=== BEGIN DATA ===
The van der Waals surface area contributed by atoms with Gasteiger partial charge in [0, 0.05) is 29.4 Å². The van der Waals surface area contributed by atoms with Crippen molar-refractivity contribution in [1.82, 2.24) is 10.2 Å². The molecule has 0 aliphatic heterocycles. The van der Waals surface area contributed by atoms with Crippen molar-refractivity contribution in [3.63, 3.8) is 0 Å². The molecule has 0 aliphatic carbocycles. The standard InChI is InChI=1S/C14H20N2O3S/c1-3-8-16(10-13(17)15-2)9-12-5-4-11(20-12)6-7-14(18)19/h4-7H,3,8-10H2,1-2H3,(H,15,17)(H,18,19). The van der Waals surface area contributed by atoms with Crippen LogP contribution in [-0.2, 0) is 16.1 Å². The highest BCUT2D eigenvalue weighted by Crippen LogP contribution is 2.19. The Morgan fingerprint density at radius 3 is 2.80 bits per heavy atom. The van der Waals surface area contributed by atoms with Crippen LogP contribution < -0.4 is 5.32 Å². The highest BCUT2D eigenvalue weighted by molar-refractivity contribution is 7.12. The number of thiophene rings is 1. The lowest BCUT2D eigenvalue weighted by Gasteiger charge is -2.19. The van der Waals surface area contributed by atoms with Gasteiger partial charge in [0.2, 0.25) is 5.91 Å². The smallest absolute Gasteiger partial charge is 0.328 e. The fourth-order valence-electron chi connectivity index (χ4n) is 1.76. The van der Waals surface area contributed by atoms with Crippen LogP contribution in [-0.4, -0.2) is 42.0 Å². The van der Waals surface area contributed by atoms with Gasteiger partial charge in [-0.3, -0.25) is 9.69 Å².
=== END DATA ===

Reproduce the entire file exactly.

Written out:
The van der Waals surface area contributed by atoms with Gasteiger partial charge in [0, 0.05) is 29.4 Å². The van der Waals surface area contributed by atoms with Crippen molar-refractivity contribution in [1.82, 2.24) is 10.2 Å². The molecule has 0 aliphatic heterocycles. The van der Waals surface area contributed by atoms with Crippen molar-refractivity contribution in [3.63, 3.8) is 0 Å². The molecule has 0 aliphatic carbocycles. The standard InChI is InChI=1S/C14H20N2O3S/c1-3-8-16(10-13(17)15-2)9-12-5-4-11(20-12)6-7-14(18)19/h4-7H,3,8-10H2,1-2H3,(H,15,17)(H,18,19). The van der Waals surface area contributed by atoms with Crippen LogP contribution in [-0.2, 0) is 16.1 Å². The highest BCUT2D eigenvalue weighted by Crippen LogP contribution is 2.19. The Morgan fingerprint density at radius 3 is 2.80 bits per heavy atom. The van der Waals surface area contributed by atoms with Crippen LogP contribution < -0.4 is 5.32 Å². The highest BCUT2D eigenvalue weighted by molar-refractivity contribution is 7.12. The number of thiophene rings is 1. The lowest BCUT2D eigenvalue weighted by Gasteiger charge is -2.19. The van der Waals surface area contributed by atoms with Gasteiger partial charge in [0.2, 0.25) is 5.91 Å². The smallest absolute Gasteiger partial charge is 0.328 e. The fourth-order valence-electron chi connectivity index (χ4n) is 1.76. The van der Waals surface area contributed by atoms with Crippen LogP contribution in [-0.4, -0.2) is 42.0 Å². The van der Waals surface area contributed by atoms with Gasteiger partial charge in [-0.3, -0.25) is 9.69 Å².